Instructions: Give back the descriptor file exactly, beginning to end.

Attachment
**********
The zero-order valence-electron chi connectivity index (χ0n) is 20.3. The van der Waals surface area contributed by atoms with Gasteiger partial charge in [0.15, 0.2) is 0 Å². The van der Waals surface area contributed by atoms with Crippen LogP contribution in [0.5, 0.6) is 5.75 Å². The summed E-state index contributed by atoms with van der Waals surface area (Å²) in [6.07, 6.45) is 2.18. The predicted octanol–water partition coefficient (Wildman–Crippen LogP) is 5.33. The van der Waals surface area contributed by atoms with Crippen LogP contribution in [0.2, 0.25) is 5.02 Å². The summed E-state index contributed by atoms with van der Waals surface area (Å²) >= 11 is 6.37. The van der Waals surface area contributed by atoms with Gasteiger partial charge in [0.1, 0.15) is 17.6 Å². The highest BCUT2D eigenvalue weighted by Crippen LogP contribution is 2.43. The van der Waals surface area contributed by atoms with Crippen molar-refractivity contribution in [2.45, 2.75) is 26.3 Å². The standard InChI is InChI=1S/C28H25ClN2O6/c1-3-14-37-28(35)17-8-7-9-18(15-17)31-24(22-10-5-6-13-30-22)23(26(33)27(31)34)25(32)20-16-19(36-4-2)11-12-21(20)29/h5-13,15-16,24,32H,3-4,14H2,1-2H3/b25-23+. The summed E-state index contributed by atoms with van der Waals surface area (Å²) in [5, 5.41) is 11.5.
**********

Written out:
The zero-order valence-electron chi connectivity index (χ0n) is 20.3. The van der Waals surface area contributed by atoms with Gasteiger partial charge in [0.15, 0.2) is 0 Å². The van der Waals surface area contributed by atoms with Crippen LogP contribution in [0.5, 0.6) is 5.75 Å². The summed E-state index contributed by atoms with van der Waals surface area (Å²) in [6.07, 6.45) is 2.18. The predicted octanol–water partition coefficient (Wildman–Crippen LogP) is 5.33. The van der Waals surface area contributed by atoms with Crippen LogP contribution in [0.2, 0.25) is 5.02 Å². The summed E-state index contributed by atoms with van der Waals surface area (Å²) >= 11 is 6.37. The van der Waals surface area contributed by atoms with Gasteiger partial charge in [0.1, 0.15) is 17.6 Å². The highest BCUT2D eigenvalue weighted by Crippen LogP contribution is 2.43. The van der Waals surface area contributed by atoms with Crippen molar-refractivity contribution in [2.45, 2.75) is 26.3 Å². The standard InChI is InChI=1S/C28H25ClN2O6/c1-3-14-37-28(35)17-8-7-9-18(15-17)31-24(22-10-5-6-13-30-22)23(26(33)27(31)34)25(32)20-16-19(36-4-2)11-12-21(20)29/h5-13,15-16,24,32H,3-4,14H2,1-2H3/b25-23+. The summed E-state index contributed by atoms with van der Waals surface area (Å²) in [5, 5.41) is 11.5.